A key target is the delivery of electricity to 52 million households (more than 300 million people) who live beyond the grid. Despite a plan to attract $US50 billion of new investment building out a nationally interconnected transmission and distribution grid, Minister Goyal acknowledged the cost of extending the centralised grid to remote areas is prohibitive, particularly as most of these households live in poverty and cant afford the high cost of centralised electricity.
Whilst the target is for eventual delivery of electricity 24/7 for all, Minister Goyal acknowledged 4/7 (i.e. access to light and cooking in the evening) would be a massive improvement on the current total absence of supply. Distributed electricity generation and the roll-out of micro grids will be the near-term solution to addressing this key priority of the Modi government. This will involve small distributed solar systems with battery storage and LED lighting.
Addressing the massive 25-30 per cent grid transmission and distribution losses is a key government priority. Rather than continuing to produce ever more coal-fired power only to lose a quarter of it before it reaches the customer base, Minister Goyal stressed the combined need to boost transmission efficiency and resolve the financially distressed state of many State electricity distribution companies so they can actually afford to pay for electricity deliveries received.
Only through a dramatic improvement in this payments process can electricity generators then gain the confidence of financial institutions in the bankability of their power purchase agreements.
Another key priority is to attract $US100 billion of new investment over the next four to five years into solar and wind power generation. Minister Goyal has articulated a target to drive a five-fold increase in installations of renewable energy to 16-18 gigawatts (GW) annually, relative to the 3-4 GW installed in 2013/14.
The target is for 10 GW annually of solar, and 6-8 GW of new wind farms. The regulatory and policy framework for such a massive uplift is largely in place, and WEF panel discussion highlighted the urgency of India’s electricity system demands can be best addressed by renewables, given solar systems can be installed in months rather than the many years required for the planning and construction of thermal, hydro and nuclear power plants.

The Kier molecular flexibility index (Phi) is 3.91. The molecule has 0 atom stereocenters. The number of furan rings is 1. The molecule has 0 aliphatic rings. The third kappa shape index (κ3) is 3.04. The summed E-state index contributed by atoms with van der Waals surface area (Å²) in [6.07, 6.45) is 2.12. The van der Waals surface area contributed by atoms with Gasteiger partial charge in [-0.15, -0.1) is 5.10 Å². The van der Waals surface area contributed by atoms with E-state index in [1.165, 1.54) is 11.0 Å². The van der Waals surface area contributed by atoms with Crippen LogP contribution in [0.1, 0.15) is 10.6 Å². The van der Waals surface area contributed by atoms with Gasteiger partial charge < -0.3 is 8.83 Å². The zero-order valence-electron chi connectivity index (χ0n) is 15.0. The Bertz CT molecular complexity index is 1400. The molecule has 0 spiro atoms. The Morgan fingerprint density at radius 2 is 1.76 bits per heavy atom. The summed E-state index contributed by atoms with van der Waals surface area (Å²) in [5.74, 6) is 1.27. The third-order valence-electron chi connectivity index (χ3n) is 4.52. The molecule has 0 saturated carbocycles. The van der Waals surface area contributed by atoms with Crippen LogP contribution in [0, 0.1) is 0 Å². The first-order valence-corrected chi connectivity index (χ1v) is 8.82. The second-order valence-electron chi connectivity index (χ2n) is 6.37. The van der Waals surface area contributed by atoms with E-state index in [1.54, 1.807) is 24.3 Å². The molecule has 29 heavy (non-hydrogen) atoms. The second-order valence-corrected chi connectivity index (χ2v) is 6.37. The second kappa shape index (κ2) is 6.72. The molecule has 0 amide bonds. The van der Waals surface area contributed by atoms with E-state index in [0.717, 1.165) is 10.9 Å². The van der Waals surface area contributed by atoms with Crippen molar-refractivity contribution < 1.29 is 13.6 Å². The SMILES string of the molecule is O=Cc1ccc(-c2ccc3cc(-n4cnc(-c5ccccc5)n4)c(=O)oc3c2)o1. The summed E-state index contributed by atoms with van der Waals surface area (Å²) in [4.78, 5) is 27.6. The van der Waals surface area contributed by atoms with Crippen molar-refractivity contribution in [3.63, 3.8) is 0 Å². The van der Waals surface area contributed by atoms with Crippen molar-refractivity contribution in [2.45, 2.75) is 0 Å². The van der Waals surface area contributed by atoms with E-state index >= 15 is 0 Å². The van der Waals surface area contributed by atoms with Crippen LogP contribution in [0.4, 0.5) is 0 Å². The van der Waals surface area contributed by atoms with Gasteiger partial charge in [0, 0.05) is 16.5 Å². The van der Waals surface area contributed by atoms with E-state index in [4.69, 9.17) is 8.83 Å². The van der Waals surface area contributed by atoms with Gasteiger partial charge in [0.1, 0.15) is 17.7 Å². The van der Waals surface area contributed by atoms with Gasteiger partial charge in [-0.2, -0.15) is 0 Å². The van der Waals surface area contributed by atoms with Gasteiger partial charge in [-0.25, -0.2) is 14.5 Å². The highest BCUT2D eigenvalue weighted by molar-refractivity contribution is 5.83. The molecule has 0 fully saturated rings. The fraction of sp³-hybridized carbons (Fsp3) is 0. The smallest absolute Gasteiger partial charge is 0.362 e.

Minister Goyal articulated a target of 100GW of cumulative solar installs across India by 2022, 500 per cent more than the previous government target.
Minister Goyal also detailed the intention to dramatically leverage the financial power of a new initiative that was reinstated in the 2014/15 budget in May 2014. This is the immediate 80 per cent accelerated depreciation allowance for renewable energy investments.
The government is actively lobbying the top 250 tax paying entities across India to lower their immediate tax bill by investing in renewable energy projects. This also brings an entirely new capital base to bear on the renewable energy sector, somewhat similar to the tax equity system that has transformed the US renewable energy markets in the last five years.
Minister Goyal cited the National Thermal Power Corporation and Coal India Limited as examples of companies that fit this strategy. Coal India has subsequently announced it will invest $US1.2 billion in solar projects across India – bringing to bear its $US10 billion of net cash sitting idle on its balance sheet. Minister Goyal also pointed out that the 250 top tax paying entities also generally have very strong credit ratings, such that they can best leverage the financial markets at significantly lower rates than many of the incumbent electricity generators.
Minister Goyal has also set a very ambitious target for Coal India to double its domestic coal output over the next five years to 1,000Mtpa, a 15 per cent annual growth rate. A significant uplift in domestic coal production, particularly associated with an increased emphasis on mine mouth coal-fired power plants and improved railway efficiencies would cost-effectively facilitate increased electricity supply without the rampant electricity price inflation that would result from an increased reliance on imported coal.
Overall this represents a very ambitious plan for India’s electricity system to undergo a paradigm shift. A huge step-up in renewable energy would provide energy system diversity, improved energy transmission and distribution efficiency would lower electricity losses and hence help restrain domestic power system inflation. The associated US$250 billion capital investment program would help sustainably lift economic growth and domestic employment opportunities.
An ambitious plan, but one that is well thought out and which has a clear focus on concurrently resolving India’s energy poverty and building air and water pollution crisis. A clear change from India’s previous plan which involved ever more reliance on expensive, imported coal-fired power.
Tim Buckley is Director of Energy Finance Studies, Australasia for the Institute of Energy Economics and Financial Analysis (IEEFA)